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Date:first half 11th century
Geography:Attributed to Iran
Dimensions:H. 1 7/16 in. (3.7 cm)
Credit Line:Purchase, Richard S. Perkins Gift, Rogers Fund, Louis E. and Theresa S. Seley Purchase Fund for Islamic Art, Norbert Schimmel, Jack A. Josephson, and Edward Ablat Gifts, 1979
Gold Earrings with reflexive spiral terminations: 1979.7.4, 1979.96 and 1979.7.3a, b
Elements with perpendicular terminations that double back upon themselves before spiraling inward (see bracelets MMA 57.88a–c and 48.98.13) are found on three other objects in the Museum's collection.
The first is a single earring (no. 1979.7.4) that might easily have been considered Byzantine and about five hundred years older than it actually is were it not for the termination at the clasp. Similar heart-shape elements, formed by strips of flat wire the ends of which terminate in circles, are very common on Byzantine gold jewelry of the sixth and seventh centuries.
The outward-projecting loops of wire, each bearing two staggered rows of granules, presumably held a string of precious or semiprecious stones and pearls—another feature associated with Byzantine jewelry that is quite common on early medieval Islamic jewelry.
Additional indications of both the date and the geographical origin of pieces exhibiting the peculiar reflexive spiral termination are furnished by nos 1979.96 and 1979.7.3a, b. In the broadest terms these earrings belong to a varied and numerous family popular in Iran as well as eastern Europe from about the ninth century through the thirteenth, in which some type of hollow gold or silver bead, usually one or three in number, is threaded onto a heavy wire that extends around from the clasp to form the ear wire. The present examples are striking for the rigorous and precise rendition of regular polyhedral forms—in the one case the icosahedron and in the other two the pentagonal dodecahedron, proclaiming the Iranian fascination with such forms during the tenth, eleventh, and twelfth centuries.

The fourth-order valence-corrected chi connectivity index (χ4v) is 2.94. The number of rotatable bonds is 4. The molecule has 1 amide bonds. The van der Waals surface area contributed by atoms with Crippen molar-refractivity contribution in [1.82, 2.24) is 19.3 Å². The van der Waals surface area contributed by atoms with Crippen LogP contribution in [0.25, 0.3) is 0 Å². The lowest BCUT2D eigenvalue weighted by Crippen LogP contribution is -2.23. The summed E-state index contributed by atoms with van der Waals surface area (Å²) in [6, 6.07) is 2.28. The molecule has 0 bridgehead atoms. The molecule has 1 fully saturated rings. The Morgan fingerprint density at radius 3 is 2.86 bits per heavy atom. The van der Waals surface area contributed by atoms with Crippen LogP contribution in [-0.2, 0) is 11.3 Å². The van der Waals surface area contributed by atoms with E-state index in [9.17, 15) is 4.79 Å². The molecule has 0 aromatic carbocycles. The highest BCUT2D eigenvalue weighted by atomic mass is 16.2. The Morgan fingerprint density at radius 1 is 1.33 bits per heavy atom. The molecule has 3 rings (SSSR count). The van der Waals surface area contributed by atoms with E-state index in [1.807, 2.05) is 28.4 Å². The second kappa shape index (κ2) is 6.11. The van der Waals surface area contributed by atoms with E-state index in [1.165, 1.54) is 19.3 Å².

Both these so-called polyhedral forms are actually illusions since they are in fact created by the strategic placement of wires, grains, and so forth, on the surface of a hollow sphere, the edges and apexes of the polygon thus disguising a spherical form.
One other similar a jour icosahedral earring has been seen on the European art market, whereas the two dodecahedral ones are so far unique in our experience; both forms, however, are known in other Iranian objects of the eleventh and/ or twelfth century, and this school of polyhedral forms is particularly in evidence in the Nishapur material. It is therefore likely that these earrings as well as related ones were made at Nishapur. Keeping in mind the association of the bracelets with the reflexive spiral terminations (nos. MMA 57.88a–c and 48.98.13) with eastern Iran, we are tempted to think of this feature as indicative of eastern Iranian manufacture. This conclusion is, however, tempered by the fact that both the "Byzantine-style" earring (no. 1979.7.4) and the-silver bracelet (no.48.98.13) are reported to have come from Azerbaijan (northwestern Iran).
[Jenkins and Keene 1983]
1. Ancient Jewelry from the Collection of Burton Y. Berry, exhibition catalogue. Indiana University Art Museum, Bloomington, 1973, no. 111.
2. Keene, Manuel. 'The Lapidary Arts in Islam: An Underappreciated Tradition." Expedition 24 (Fall 1981), pp. 30–38.
[ Saeed Motamed, Frankfurt, until 1979; sold to MMA]
New York. The Metropolitan Museum of Art. "Islamic Jewelry in The Metropolitan Museum of Art," April 22–August 14, 1983, no. 20a.
Jenkins-Madina, Marilyn, and Manuel Keene. Islamic Jewelry in the Metropolitan Museum of Art. New York, 1983. no. 20a, p. 46, ill. (b/w).
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